I would just quibble over whether faith allows us to interpret an event or if the meaning of the event is evident to one with faith. Sin obscures our ability to see everything as signs pointing to God. For those who are seeking and waiting for God, however, a miracle is something different - a more dramatic sign - better able to provoke our jaded senses.

The difference between reading and interpreting signs is analogous to the difference between reading poetry and paraphrasing it. The poetry itself is meaningful, but an interpretation can help you read the poem with understanding OR it can further obscure the meaning. In Matthew 11:2-11, Jesus knows that the miracles he had performed would be evident to John the Baptist. The Pharisees, on the other hand, obscure the meaning of the miracles with their interpretations (Mark 3:29).

I agree even more strongly with the comments posted by Kim and Neil, and pleased to see that our favorite (by poll) church father knows best (couldn't resist). I would just add two points:

1. Augustine's notion of the seminal reasons posits a nature that is permeated with God's creating and sustaining power and responsive to God's will;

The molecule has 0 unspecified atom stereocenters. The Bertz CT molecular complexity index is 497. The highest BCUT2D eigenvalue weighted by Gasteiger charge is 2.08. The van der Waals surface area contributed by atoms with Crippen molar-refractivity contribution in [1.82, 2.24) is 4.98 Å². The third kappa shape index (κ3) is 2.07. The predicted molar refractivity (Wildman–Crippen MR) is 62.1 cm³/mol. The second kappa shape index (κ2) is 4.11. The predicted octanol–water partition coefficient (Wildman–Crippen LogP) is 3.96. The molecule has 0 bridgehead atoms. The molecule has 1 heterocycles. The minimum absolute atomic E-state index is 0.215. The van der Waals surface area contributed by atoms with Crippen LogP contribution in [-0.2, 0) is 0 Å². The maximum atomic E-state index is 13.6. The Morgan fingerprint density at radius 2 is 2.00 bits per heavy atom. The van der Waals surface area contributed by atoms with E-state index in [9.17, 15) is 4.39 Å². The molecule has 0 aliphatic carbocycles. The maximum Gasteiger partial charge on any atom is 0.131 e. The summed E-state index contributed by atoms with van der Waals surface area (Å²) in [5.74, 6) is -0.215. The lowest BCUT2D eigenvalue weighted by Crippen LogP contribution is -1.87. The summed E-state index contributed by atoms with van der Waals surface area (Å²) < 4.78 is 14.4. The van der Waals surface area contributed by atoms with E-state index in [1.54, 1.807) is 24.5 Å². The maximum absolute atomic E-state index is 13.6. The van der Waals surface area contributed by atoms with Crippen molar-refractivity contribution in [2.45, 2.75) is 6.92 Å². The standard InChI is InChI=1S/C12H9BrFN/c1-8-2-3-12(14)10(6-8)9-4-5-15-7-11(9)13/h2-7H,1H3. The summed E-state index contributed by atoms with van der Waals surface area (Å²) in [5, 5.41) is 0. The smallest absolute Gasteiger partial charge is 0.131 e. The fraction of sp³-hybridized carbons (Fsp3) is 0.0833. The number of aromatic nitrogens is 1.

2. For those interested in Augusine on reading and miracles, see Sermon 98 (XLVIII), especially #3; Online here, scroll to XLVII):
"So they who saw Christ's miracles, and understood not what they meant, and what they in
a manner conveyed to those who had understanding, wondered only at the miracles themselves; whereas others both wondered at the miracles, and attained to the meaning of them. Such ought we to be in the school of Christ."


Derek Jenkins said...

Didn't Balthasar and the Catholic Church put Kung in his place?

Ben Myers said...

Thanks, Neil, for posting this excellent excerpt from Pannenberg. Yes, I definitely agree with what Pannenberg says here, and I think this statement sums it up nicely: "A miracle is just an unusual event or action, and religious interpretation [the key words!] identifies it as an act of God."

Isaac M. Alderman said...

I've started to understand miracles as the display of the way things are in the kingdom of God, which is why they look so odd here in the kingdom of the world. For example, in the kingdom of the world, there is not enough food for everyone; but, in the kingdom of God, there is more than enough. Therefore, in the presence of Christ, there is food to feed five thousand with baskets left over.

Mike L said...

Anonymous said...

I've recently been having an argument with someon who insists that the essence of a miracle is that it violates a law of nature. I pointed out to him that people spoke of 1989 as an "annus mirabilis", a year of miracles, and some would attribute the events of that year to God, but he said that was a secondary and derivative sense.

Did anyone speak in terms of violating laws of nature before 13th century scholasticism?